In construing Rule 45(d)(1) due consideration should be given to Rules 26, 30 and 34. It must be remembered that the rules under consideration are comparatively new in Federal Procedure. If we think in terms of prior procedure the contention of the defendant has much merit. But if we start with the proposition that these rules were enacted for the purpose of simplifying procedure and getting rid of technicalities; that it is their purpose to provide a just, speedy and inexpensive determination of a law suit, we must come to the conclusion that the rules providing for the taking of depositions for discovery purposes should not be restricted at their inception by orders of court attempting to prescribe and define the activities of parties in their proper use. The underlying purpose of the rules was expressed by Chief Justice Hughes speaking before the Annual Meeting of the American Law Institute, prior to their adoption, when he said: "It is manifest that the goal we seek is a simplified practice which will strip procedure of unnecessary forms, technicalities and distinctions, and permit the advance of causes to the decision of their merits with a minimum of procedural encumbrances." See Laverett v. Continental Briar Pipe Co., Inc., D.C.N.Y., 25 F. Supp. 80. The courts have been practically unanimous in attempting to achieve this purpose in interpreting the rules.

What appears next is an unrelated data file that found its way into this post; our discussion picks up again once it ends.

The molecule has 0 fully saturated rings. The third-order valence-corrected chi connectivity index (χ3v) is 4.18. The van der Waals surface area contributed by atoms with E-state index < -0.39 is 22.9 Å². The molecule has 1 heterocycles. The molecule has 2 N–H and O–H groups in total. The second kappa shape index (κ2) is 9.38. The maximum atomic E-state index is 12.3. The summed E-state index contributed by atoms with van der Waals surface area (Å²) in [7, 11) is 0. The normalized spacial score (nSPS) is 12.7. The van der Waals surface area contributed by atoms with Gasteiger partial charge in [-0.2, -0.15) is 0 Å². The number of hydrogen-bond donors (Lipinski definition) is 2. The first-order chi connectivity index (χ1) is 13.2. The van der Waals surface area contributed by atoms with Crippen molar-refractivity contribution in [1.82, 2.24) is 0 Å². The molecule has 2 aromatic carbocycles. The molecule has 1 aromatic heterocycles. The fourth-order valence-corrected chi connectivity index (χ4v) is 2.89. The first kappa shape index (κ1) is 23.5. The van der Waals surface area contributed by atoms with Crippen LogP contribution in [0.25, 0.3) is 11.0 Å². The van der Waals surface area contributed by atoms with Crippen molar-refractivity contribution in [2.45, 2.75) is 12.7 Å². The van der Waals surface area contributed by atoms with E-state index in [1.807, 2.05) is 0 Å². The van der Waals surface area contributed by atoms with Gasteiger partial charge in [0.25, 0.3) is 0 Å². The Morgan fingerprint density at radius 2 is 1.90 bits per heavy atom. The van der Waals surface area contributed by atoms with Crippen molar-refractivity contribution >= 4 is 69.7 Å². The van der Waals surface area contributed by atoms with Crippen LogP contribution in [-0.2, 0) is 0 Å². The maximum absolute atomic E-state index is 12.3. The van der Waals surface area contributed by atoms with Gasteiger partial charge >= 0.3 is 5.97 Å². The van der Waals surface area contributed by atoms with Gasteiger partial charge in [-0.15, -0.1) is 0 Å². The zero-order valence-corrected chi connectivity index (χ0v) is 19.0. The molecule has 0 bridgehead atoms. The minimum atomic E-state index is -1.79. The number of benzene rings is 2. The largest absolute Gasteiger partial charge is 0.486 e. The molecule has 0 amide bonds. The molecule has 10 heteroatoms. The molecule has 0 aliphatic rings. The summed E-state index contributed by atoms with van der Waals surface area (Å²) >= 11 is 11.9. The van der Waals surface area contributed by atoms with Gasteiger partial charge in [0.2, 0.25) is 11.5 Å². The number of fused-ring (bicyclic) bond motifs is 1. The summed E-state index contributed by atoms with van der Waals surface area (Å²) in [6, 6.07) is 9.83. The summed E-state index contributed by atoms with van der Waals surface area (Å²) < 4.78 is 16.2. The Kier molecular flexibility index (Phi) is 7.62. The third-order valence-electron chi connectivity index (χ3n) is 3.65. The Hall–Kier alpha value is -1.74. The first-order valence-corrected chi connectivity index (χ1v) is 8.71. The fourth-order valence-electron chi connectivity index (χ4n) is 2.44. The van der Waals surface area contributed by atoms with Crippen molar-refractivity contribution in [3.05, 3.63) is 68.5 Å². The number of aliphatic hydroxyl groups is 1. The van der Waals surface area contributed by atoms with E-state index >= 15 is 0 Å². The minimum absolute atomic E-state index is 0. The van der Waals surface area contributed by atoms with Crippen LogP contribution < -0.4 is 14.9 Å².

The objection now under consideration does not go to the right of plaintiffs and intervener to take the deposition or to inspect and copy the documentary evidence sought by the subpoena duces tecum. It merely seeks to delay the taking of the deposition and inspection of the documentary evidence until the court has first heard the evidence on the question of the right of plaintiffs to an accounting and has determined that the plaintiffs are entitled to an accounting. The court is not able to say at this time that the information and evidence sought is not such as plaintiffs and intervener are entitled to to enable them to prepare for trial upon the issue of a right to an accounting. One of the purposes of the rules of discovery is to enable any party to obtain information, as well as evidence, that will aid in preparation for trial. Preparation for trial means preparation on all phases of the case. If there is to be a speedy disposition of the case this preparation should begin in the early stages and should not be by piecemeal. Although in an accounting action the court must first determine that plaintiffs are entitled to an accounting there is no reason why the proceedings should stop to enable the parties to prepare for the actual accounting. Neither is there any good reason why a plaintiff should be deprived of otherwise available information on the accounting feature until the right has been established. He should be permitted to ascertain if an accounting would be worth while. It would avail him but little to establish his right and then discover that his work and victory has no reward. The work of the court would be wasted if after the right to an accounting has been decreed, the plaintiff discovered that the actual accounting would be fruitless and would then ask to dismiss the proceeding or permit it to go by default. The parties should be permitted to proceed in their own way under proper limitations to prepare for trial upon all the issues in the case. Under the rules they are entitled to proceed as soon as jurisdiction has been obtained over any defendant or over property which is the subject of the action. Rule 26(a). Of course this procedure has its limitations but until such time as it is apparent that the purpose is unreasonably to annoy, embarrass or oppress the deponent or a party to the action and that the proceeding is in bad faith a liberal interpretation of the rules requires that the court refrain from attempting to limit the parties.